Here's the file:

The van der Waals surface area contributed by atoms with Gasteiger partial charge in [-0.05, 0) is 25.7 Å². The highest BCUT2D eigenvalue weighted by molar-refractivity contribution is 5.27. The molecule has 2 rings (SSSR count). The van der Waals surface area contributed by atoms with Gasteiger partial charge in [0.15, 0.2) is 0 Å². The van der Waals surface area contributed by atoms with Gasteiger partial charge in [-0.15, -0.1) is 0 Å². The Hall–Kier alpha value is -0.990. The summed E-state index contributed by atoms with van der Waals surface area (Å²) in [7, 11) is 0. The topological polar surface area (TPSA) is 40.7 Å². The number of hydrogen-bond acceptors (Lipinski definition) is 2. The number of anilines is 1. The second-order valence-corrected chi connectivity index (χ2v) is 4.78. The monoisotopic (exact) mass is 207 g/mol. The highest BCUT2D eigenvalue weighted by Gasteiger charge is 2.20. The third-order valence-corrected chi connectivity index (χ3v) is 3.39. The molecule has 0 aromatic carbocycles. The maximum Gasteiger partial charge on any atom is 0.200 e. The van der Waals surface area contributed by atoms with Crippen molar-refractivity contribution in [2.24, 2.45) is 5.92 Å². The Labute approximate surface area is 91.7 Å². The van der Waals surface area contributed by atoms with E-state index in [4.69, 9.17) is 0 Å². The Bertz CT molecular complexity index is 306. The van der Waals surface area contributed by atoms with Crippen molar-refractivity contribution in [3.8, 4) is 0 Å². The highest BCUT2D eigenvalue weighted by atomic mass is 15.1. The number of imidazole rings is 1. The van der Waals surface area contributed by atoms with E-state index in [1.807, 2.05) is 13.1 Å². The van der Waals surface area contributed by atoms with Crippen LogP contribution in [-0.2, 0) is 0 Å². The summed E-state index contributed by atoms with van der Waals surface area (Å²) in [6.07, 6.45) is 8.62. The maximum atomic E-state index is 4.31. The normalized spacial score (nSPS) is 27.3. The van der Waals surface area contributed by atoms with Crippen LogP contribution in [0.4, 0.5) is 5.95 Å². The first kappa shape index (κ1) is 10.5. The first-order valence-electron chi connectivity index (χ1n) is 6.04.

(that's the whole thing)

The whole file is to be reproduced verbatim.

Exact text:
The van der Waals surface area contributed by atoms with Gasteiger partial charge in [-0.05, 0) is 25.7 Å². The highest BCUT2D eigenvalue weighted by molar-refractivity contribution is 5.27. The molecule has 2 rings (SSSR count). The van der Waals surface area contributed by atoms with Gasteiger partial charge in [0.15, 0.2) is 0 Å². The van der Waals surface area contributed by atoms with Gasteiger partial charge in [-0.15, -0.1) is 0 Å². The Hall–Kier alpha value is -0.990. The summed E-state index contributed by atoms with van der Waals surface area (Å²) in [7, 11) is 0. The topological polar surface area (TPSA) is 40.7 Å². The number of hydrogen-bond acceptors (Lipinski definition) is 2. The number of anilines is 1. The second-order valence-corrected chi connectivity index (χ2v) is 4.78. The monoisotopic (exact) mass is 207 g/mol. The highest BCUT2D eigenvalue weighted by Gasteiger charge is 2.20. The third-order valence-corrected chi connectivity index (χ3v) is 3.39. The molecule has 0 aromatic carbocycles. The maximum Gasteiger partial charge on any atom is 0.200 e. The van der Waals surface area contributed by atoms with Crippen molar-refractivity contribution in [2.24, 2.45) is 5.92 Å². The Labute approximate surface area is 91.7 Å². The van der Waals surface area contributed by atoms with E-state index in [4.69, 9.17) is 0 Å². The Bertz CT molecular complexity index is 306. The van der Waals surface area contributed by atoms with Crippen molar-refractivity contribution in [3.8, 4) is 0 Å². The highest BCUT2D eigenvalue weighted by atomic mass is 15.1. The number of imidazole rings is 1. The van der Waals surface area contributed by atoms with E-state index in [1.807, 2.05) is 13.1 Å². The van der Waals surface area contributed by atoms with Crippen LogP contribution in [-0.2, 0) is 0 Å². The summed E-state index contributed by atoms with van der Waals surface area (Å²) in [6.07, 6.45) is 8.62. The maximum atomic E-state index is 4.31. The normalized spacial score (nSPS) is 27.3. The van der Waals surface area contributed by atoms with Crippen LogP contribution in [0.4, 0.5) is 5.95 Å². The first kappa shape index (κ1) is 10.5. The first-order valence-electron chi connectivity index (χ1n) is 6.04.